Elizabeth Walley is an actor, writer, director, dramaturge, drama teacher and presentation
skills trainer. She has worked professionally in commercial radio, film and television, and
trained with Uta Hagen at the HB Studios in New York.
In 1993 her first short play, Commodities, was produced at the Covent Garden Theatre Club,
London, and in 1994 the play received a second season at the New End Theatre in
Hampstead. Whilst living in London, Elizabeth was engaged by Angus & Robertson to
dramatise the book G’Day: Teach Yourself Australian for a UK book tour. She later optioned
the book for television, and produced a pilot for the BBC.
Upon returning to Australia in 1995, Elizabeth established the theatrical partnership
Equipoise Productions, and staged an outdoor production of Shakespeare’s Measure For
Measure at the Northcote Amphitheatre. Her play Louder Than Words was produced at the
Carlton Courthouse in 1996 and at Chapel Off Chapel in 2000, and received a 3CR Best New
Australian Play Award.
Elizabeth’s acting credits include regular appearances in theatre, television drama and
commercials. She was most recently seen in Offspring.
Directorially, Elizabeth has worked with Alec Gilbert to devise his cabaret show Smart Alec
for the Butterfly Club. Together they launched the production company Double Garage in
2010. She has written, directed and performed in An Evening With Noel, a cabaret homage to Noel Coward, and both written and directed a number of productions for the Double Garage drama studio ‘Confidence for Kids’.
Elizabeth’s role as Resident Director of MWT sees her providing ongoing dramaturgy and directorial support to the writers and performers who participate in MWT’s highly popular script reading event Eat My Words! She also works with MWT’s writers in the development of their individual scripts. Her association with Melbourne Writers’ Theatre began in 2013, with the direction of a rehearsed reading of Sales Pitch by Clare Mendes. This went on to become the full-length play The Agreement, which she directed as the featured play in MWT’s 2015 season of new work, Page to Stage. As part of Page to Stage she also directed the inaugural season of The Melbourne Monologues. In October 2016 she directed the full-length play (The World Without :Birds by Christine Croyden), together with The Melbourne Monologues. Most recently, in June 2017, she directed Clare Mendes’ second play Trash Goes Down The River, which was performed at Bluestone Church Arts Space.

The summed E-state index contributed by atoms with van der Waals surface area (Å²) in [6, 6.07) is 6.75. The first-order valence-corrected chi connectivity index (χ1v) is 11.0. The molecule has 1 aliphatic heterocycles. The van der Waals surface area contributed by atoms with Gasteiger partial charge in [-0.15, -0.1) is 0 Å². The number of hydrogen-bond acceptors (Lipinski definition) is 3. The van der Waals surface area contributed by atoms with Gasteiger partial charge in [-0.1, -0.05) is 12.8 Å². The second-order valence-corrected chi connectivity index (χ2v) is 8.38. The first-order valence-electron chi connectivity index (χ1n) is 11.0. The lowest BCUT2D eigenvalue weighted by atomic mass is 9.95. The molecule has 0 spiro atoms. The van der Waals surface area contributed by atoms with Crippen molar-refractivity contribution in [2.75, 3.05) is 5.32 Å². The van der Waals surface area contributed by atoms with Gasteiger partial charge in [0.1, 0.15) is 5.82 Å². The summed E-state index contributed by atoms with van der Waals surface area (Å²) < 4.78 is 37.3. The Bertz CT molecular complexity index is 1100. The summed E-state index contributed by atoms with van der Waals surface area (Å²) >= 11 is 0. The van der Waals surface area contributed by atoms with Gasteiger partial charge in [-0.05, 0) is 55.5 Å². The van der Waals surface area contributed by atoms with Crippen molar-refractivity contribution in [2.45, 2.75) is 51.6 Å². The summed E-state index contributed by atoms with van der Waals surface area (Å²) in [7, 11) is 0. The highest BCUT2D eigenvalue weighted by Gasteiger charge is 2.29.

Elizabeth holds a Master of Creative Writing, a Bachelor of Applied Science (Speech Pathology), and is currently undertaking her PhD in Creative Writing. She is a full member of MEAA and British Equity.
The Melbourne Monologues 2016 – Writers
LOUISE BAXTER worked as a journalist and editor for ten years in her hometown of Perth. In 2010, she studied fiction and screenwriting in New York, but has since switched her focus to theatre, as the form better suits her writing strengths and creative ambitions (although film and short stories are still on the cards). This year, she moved interstate and joined the Melbourne Writers’ Theatre. Her monologue, The Man in the Moon, will be her first produced theatre piece.
‘The Man in the Moon explores the fragility of human existence through the eyes of a return astronaut. I first had the fleeting thought in 2012, when Neil Armstrong passed away, about how you’d re-adjust to ‘normal’ life after such a historic, defining experience. Particularly in 1969, at a time of such political and cultural revolution – it must have been jarring to witness the height of technological progress, and then having to endure the conservative views of the time. The Astronaut’s existential crisis is a heightened scenario, but I believe we can all relate to those feelings of fear and uncertainty.’
CHRISTINE CROYDEN is a Melbourne-based playwright, screenwriter, lyricist and author whose plays have been produced throughout Australia. Her latest play, The World without Birds, premiered in October 2016 at La Mama Courthouse. In 2011 Christine was awarded the inaugural Stage and Screen residency at Varuna and in 2012 she was the recipient of Copyright Agency Ltd (CAL) scholarship. In 2014, she travelled to London with her script and lyrics for a new Australian musical The White Mouse: The Nancy Wake Story, for production soon. In London she was mentored by Mercury Musical Developments followed by a stint in Paris working on the craft of lyric writing with veteran American lyricist, Jack Robinson. Chris is the author of two novels for young adults and many published short stories, the Artistic Director of Melbourne Writers’ Theatre, and a graduate of The University of Melbourne. Christine particularly enjoys creating stories about strong women, like Miki in Tokyo Love Hotel, and plans to develop Miki’s story into a full-length play in the future.